Oct 12, 2017 | By Carlene Thomas Bailey
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Jun 09, 2017
The way we shop beauty has evolved from just popping down to Boots to pick up a lip gloss. We use our Instagram vote to champion new lipstick colours, jump on Into The Gloss to discuss the benefits of retinol with other beauty fans, and celebrate brands for making vegan based products. And if the beauty consumer is changing the way he or she interacts with brands, then it makes sense that the beauty industry needs to change too: enter the new wave of beauty disruptors.
Get to know three new beauty brands that are changing the brand/consumer experience.
Packaging disruptor: Beauty Pie
Imagine a private members club +no frills branding + high end products and you’ve got Beauty Pie. Beauty Pie is a website where you can buy make-up products at transparent factory prices (you only pay for the actual cost of the product from the supplier with no mark-ups). Described as a “buyers club for beauty addicts”, shop a range of products from foundation and concealer to lipstick and eyeliner by joining the monthly or annual membership. The twist? Your products arrive with minimal, no frills branding, rather than logos to shout about.
Products packed with ingredients you’re used to paying a month’s wages for? Yes, but skincare from The Ordinary will only set you back around £6 or £8. Founded by entrepreneur Brandon Trauxe, The Ordinary is part of the beauty conglomerate Deciem (which counts Niod, Foundation and Hylamide in its portfolio). The key takeaway of this brand is that you’ll find a ton of hardworking skincare solutions featuring active ingredients such as retinol, vitamin C, hyaluronic acid and zinc, but for honest pricing, rather than a sharp mark up. Talking to the Evening Standard Magazine Trauxe explained that his software background working for a cosmetics company is where he had the brainwave for this idea when he saw ‘One of the products they’d launched for $1,000 cost them less than $2.17 to make.’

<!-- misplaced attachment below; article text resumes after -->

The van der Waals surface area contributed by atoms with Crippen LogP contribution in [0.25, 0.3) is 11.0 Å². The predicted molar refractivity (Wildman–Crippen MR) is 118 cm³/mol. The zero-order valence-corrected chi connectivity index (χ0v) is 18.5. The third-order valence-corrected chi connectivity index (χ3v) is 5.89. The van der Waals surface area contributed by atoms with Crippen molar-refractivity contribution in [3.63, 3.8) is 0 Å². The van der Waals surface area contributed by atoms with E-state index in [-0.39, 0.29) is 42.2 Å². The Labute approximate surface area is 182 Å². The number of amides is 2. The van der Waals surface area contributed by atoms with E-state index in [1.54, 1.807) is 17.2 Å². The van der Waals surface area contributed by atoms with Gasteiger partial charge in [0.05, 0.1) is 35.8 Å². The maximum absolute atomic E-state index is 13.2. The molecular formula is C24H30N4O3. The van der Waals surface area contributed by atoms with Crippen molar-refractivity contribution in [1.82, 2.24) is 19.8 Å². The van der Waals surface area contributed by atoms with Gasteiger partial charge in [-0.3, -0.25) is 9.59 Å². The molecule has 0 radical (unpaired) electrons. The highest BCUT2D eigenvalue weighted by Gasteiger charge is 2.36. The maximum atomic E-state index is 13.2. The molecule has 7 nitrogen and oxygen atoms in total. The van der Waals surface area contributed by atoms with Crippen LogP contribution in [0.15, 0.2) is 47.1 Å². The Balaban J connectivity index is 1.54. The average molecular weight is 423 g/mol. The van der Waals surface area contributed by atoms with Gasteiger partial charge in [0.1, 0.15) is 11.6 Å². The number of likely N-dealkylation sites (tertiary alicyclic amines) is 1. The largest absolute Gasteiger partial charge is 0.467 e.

You know how you normally buy a perfume? That sniff of a sample in a magazine or getting sprayed with it while walking through a department store. Well that soon might be over, we know that footfall in traditional retail stores is falling and our consumer tastes our changing, so thank goodness for Phlur – a fragrance company that is disrupting the traditional approach to buying fragrance by offering compelling online experiences and modern scent. Founded in 2016 by Eric Korman, ex e-commerce director at Ralph Lauren, Phlur – a riff on ‘fleur’ and skin pH – is an online-only unisex scent collection created with an emphasis on artistic rather than commercial selection, but at affordable mid-market prices. As well as inspiring travel and lifestyle imagery, each of the six scents come with user-friendly descriptions, how long it will last, how to wear it, and even a Spotify playlist based around the scent. Phlur’s strong ethical conscience, a key concern amongst Millennials, plays a major role. They emphasise transparency in scent craftsmanship and sustainability. $5 from each bottle sold goes to a good cause. All hail the beauty industry disruptors!
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